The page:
WINDERMERE -- The town's top cop has posted bond after spending the night at the Orange County Jail.
Windermere police Chief Daniel Saylor was arrested Wednesday, accused of trying to cover up a child molestation case against a friend.
Saylor appeared in court Thursday morning, where a judge set the police chief's bond at $5,150.
He posted bond hours later, and walked out of the jail around noon Thursday.
Saylor faces two felony charges for unlawful compensation and official misconduct.
But his lawyer, Orlando defense attorney Mark NeJame, said authorities should handled it with a summons to court, not a warrant and arrest, forcing Saylor to spend the night in jail.
Saylor's friend, Scott Bush, was accused of sexually battering a girl younger than 12 years old. He was denied bond Thursday.
Bush, 50, is a self-employed landscaper. The investigation against him involves alleged abuse from 2000 to 2003.
The Florida Department of Children and Families removed children from Bush's home in 2003, and again in 2009.
But investigators said Saylor tried to shut down the investigation and persuade his officers to help Bush avoid child molestation charges.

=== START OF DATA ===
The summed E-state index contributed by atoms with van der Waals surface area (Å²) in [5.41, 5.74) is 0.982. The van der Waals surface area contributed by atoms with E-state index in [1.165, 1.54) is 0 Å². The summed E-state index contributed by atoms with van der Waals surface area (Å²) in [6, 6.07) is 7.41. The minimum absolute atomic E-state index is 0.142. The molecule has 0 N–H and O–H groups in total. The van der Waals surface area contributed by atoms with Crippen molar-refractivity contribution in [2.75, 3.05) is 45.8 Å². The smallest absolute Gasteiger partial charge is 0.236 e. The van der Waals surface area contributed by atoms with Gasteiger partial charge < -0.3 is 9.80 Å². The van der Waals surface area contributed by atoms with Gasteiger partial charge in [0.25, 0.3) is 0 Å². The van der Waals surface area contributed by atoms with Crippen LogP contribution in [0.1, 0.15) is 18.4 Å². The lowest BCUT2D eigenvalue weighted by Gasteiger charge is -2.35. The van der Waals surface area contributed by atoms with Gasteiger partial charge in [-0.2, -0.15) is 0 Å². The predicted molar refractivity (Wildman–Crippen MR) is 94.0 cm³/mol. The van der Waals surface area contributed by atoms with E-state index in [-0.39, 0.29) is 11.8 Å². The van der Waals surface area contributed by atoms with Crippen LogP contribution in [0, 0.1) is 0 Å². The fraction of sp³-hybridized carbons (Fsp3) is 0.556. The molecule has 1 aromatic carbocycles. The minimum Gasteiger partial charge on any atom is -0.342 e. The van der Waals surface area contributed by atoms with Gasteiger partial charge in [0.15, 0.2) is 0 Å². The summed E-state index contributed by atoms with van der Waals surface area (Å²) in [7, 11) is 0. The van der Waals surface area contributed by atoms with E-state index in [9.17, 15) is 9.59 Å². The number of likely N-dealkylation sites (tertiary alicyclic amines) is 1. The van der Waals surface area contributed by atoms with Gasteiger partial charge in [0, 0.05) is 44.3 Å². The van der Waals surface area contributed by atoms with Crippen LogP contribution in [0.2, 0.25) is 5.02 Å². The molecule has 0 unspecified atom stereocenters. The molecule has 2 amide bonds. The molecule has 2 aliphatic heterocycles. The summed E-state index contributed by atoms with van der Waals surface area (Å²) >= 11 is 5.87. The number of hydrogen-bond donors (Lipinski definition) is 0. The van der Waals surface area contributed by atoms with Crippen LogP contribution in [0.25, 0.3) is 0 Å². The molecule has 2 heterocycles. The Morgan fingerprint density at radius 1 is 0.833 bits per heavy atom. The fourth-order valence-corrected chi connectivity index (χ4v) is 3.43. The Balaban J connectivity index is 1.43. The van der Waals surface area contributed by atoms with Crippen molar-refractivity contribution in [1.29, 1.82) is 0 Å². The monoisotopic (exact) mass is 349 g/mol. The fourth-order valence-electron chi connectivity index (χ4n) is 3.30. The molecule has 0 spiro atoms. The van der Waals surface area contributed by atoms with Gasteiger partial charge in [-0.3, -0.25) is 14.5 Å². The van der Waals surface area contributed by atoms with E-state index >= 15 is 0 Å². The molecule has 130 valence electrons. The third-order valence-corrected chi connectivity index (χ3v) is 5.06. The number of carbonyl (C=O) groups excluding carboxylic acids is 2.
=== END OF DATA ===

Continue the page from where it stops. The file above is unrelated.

"Chief Saylor offered incentives to members of his police department, to influence them and to destroy material evidence," said state investigator Joyce Dawley.
NeJame, however, said he has not seen any evidence of bribes the chief was giving his employees.
"When you look at count 2 it says he fudged a timecard for a one week period that's the allegation that we've got that someone has been arrested and held in jail with no bond, so there's some real suspicious activity and we are going to get to the bottom of it."
As part of his release, Saylor is not allowed to keep any weapons, or contact potential witnesses or members of the Windermere Police Department.
Saylor's department-issued weapons will be returned to Windermere police, and any personal weapons he owns will be turned over to the Seminole County Sheriff's Office.
NeJame argued his client should be able to talk to fellow officers to help defend his case, and have access to weapons to defend himself.
The attorney said he is concerned that people whom the police chief put in jail over the years might still hold a grudge against him.
Saylor did not speak in court, or as he left the jail.
NeJame said his client is not suicidal, and is committed to fighting the case and regaining his career.
He said Saylor is also eager to get home to his daughter, of whom he has sole custody.
Saylor has been Windermere's chief of police since 2002. Town officials have named Orange County Sheriff's Capt. Ralph Groover as interim chief.